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Building A Scientist

Alex Lombardo '21

Biochemistry and Molecular Biology

Headshot of Alexandra Lombardo '21

Alexandra Lombardo '21

How ‘Brain Power’ Fueled One Scotties’ Path through STEM in the Liberal Arts

It weighs roughly three pounds and is made up of as many cells as there are stars in the Milky Way. It uses 20 percent of the body’s total oxygen and, when awake, generates enough electricity to power a small light bulb.

The human brain, by nature of its complexity, remains one of sciences' biggest mysteries still to this day. But first in this story, came the human heart… 

In 2008, all that seven-year-old Alexandra Lombardo knew was she wanted to be a doctor, a cardiologist, to be exact, and it was “all heart, all the time” in her El Paso, Texas home. But flash forward a little over 10 years later to a working neuroscience research lab on the Agnes Scott College campus, and you’ll find an “Alex” whose undergraduate STEM experiences changed the trajectory of her career aspirations forever. It was there while researching neurodevelopmental disorders such as Rett syndrome and schizophrenia that she was unexpectedly introduced to the mysteriousness of the human brain and developed a passion for conducting medical research.

A self-described learner and an “innate explorer,” Alex found the unknowns within science particularly enticing. “There are so many things we don’t know – about the human body and how it works, about how diseases develop,” Alex said. “There needs to be a group of people passionate about understanding these unknowns, people who are driven and can use the answers to the research questions they’ve asked to ultimately help our community to be in their best state of mind and health to lead their lives. I am certain it is my purpose to be one of those people – a servant to my community by contributing to transformative advancements within biomedical research.”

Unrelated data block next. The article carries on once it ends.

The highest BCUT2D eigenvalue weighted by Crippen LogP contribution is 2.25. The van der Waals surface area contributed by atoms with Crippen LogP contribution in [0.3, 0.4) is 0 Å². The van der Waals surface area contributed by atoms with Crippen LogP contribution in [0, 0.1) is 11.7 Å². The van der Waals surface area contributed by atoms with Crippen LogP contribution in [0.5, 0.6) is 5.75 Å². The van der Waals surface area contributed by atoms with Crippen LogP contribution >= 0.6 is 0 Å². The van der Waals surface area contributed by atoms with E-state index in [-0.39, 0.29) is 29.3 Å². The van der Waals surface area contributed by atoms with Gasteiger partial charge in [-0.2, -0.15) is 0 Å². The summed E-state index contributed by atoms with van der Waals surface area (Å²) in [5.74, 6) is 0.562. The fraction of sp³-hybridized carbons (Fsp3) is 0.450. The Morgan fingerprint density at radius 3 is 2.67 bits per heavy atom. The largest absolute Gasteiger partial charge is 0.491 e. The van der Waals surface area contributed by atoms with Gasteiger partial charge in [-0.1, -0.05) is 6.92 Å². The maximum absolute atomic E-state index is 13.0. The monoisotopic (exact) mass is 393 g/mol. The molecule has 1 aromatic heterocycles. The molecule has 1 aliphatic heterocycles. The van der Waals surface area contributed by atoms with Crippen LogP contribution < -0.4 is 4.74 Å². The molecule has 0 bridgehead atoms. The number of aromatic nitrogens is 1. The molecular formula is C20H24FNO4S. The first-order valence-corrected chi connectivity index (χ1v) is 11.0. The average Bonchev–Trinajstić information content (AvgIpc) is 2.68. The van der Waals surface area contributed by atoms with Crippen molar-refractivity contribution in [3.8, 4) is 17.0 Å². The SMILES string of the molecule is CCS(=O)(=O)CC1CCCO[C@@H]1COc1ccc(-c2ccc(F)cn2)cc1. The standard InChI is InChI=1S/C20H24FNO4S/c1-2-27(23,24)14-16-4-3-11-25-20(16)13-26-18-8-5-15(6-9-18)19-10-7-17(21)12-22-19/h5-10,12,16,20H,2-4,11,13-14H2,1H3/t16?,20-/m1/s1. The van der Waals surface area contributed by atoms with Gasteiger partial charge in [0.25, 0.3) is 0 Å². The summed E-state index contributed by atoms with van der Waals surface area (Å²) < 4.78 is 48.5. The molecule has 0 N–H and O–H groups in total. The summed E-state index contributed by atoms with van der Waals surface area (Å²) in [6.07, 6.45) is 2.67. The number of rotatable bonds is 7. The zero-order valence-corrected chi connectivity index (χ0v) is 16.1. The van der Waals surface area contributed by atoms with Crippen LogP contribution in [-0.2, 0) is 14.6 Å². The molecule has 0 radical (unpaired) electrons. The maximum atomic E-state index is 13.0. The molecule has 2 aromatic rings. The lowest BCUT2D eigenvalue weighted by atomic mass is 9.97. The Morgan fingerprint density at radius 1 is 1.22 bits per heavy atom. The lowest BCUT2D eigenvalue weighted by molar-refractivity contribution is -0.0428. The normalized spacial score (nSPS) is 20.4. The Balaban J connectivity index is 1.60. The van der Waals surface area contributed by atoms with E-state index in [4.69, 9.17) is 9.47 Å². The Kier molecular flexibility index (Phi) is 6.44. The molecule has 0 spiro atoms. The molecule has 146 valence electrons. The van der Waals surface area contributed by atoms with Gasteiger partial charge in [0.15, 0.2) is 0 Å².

Alex’s desire to be helpful to her community is indicative of the nature of a Scottie. According to the Science Center for Women, Agnes Scott women believe they have a leadership role to play in health care, in agriculture, in technology, in the medical ethics issues of this century. One-third of students enroll at Agnes Scott intending to major in the sciences, and the liberal arts institution graduates women in STEM at higher rates than other similar institutions (25% versus 10%). 

Though Alex majors in Biochemistry and Molecular Biology on the pre-med track, her research experiences at Agnes Scott have influenced her plans to pursue neuroscience as a graduate student one day. 

It all began during her sophomore year at Agnes Scott when she took a molecular biology course that incorporated an inquiry-based lab under the instruction of associate professor and chair of biology Dr. Jennifer Larimore. This became the first lab course Alex had ever taken that required her to develop her own research project over the course of an entire semester. Dr. Larimore’s own research was incorporated into the inquiry-based lab, and Alex and her two lab mates were tasked with investigating a cellular system that could be altered in Rett syndrome or schizophrenia model systems. Their findings culminated in poster presentations at the college’s Spring Annual Research Conference (SpARC) and the Scotties with Nerves Symposium for which they were awarded runner-up for Best Poster Presentation.